Archive - Jan 7, 2013
While some people purchase generators to increase their comfort level during power outages, this isn't the case with the family of Jerred and Alexis McDade in Tull.
The generator the McDades have had at their home is needed to keep their seven-month-old son alive.
When a baby is ready to enter the world, it takes a lot more than bad weather and a power outage to change its mind.
That's exactly the scenario that took place during the early morning hours of Dec. 26 at the Benton home of Josh and Katie Broadus.
Katie, who was nine months' pregnant, was scheduled for an induced delivery on Dec. 28, but daughter London Kate didn't want to wait. This, in spite of the fact that a snowstorm had occurred, taking out the electricity and heat in their home.
Whether facing rain, sleet, snow or the fact that he turns 90 years of age on Thursday, nothing will stop Ernie Gibson of Benton from walking a mile or cooking unique pecan pies for the community every day.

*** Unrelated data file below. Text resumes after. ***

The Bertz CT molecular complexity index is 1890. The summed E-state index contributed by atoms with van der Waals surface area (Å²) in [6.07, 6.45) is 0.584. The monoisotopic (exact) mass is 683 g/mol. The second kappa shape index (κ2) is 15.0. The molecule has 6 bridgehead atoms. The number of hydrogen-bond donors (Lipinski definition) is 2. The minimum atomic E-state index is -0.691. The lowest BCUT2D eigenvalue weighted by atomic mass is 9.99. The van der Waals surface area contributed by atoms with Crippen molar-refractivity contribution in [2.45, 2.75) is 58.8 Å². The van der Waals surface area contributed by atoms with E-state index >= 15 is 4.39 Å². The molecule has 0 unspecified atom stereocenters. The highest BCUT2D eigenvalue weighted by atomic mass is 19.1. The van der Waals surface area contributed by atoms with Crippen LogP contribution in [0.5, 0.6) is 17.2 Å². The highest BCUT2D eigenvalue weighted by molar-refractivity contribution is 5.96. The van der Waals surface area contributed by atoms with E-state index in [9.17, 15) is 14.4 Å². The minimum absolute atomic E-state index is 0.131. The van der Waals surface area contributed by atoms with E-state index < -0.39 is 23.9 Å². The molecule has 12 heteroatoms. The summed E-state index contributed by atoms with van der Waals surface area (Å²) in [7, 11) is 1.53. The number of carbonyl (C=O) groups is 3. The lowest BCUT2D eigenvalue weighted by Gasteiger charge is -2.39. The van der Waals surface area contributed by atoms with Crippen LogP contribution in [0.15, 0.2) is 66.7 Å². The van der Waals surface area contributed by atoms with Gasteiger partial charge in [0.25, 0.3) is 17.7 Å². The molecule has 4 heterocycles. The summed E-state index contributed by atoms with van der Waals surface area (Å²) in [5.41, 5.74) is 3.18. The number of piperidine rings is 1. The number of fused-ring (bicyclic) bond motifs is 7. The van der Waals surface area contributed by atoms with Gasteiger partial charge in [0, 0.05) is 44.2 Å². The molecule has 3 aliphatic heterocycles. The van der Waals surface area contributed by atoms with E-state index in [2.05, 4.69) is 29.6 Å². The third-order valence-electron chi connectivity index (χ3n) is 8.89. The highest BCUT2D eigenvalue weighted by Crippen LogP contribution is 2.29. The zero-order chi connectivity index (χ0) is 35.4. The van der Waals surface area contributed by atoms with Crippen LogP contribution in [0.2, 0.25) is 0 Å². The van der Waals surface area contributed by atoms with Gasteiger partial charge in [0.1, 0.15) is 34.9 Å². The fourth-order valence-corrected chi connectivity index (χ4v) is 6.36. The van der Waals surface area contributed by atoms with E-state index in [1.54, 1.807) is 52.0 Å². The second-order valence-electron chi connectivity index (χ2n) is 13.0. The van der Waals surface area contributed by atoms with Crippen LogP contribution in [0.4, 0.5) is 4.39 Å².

"I just started making pies and people got to eating them. The more they ate, the more I made them and I just stayed with it," he said with a laugh. "I don't know why I make the pies, it's just something I found out I could do and people seem to like it."
The Bryant City Council voted during a special meeting at 4 p.m. Friday to extend a hold on the issuance of permits to build multi-family housing in the city limits.
The council had been slated to vote on whether to lift the moratorium, which was put in place in 2011. Alderman Steve Curtis instead moved to vote to extend it.
Although the action might make the city vulnerable to a lawsuit with a current land owner, the council voted unanimously to extend the hold after nearly 20 residents spoke out against the construction of apartments in the area.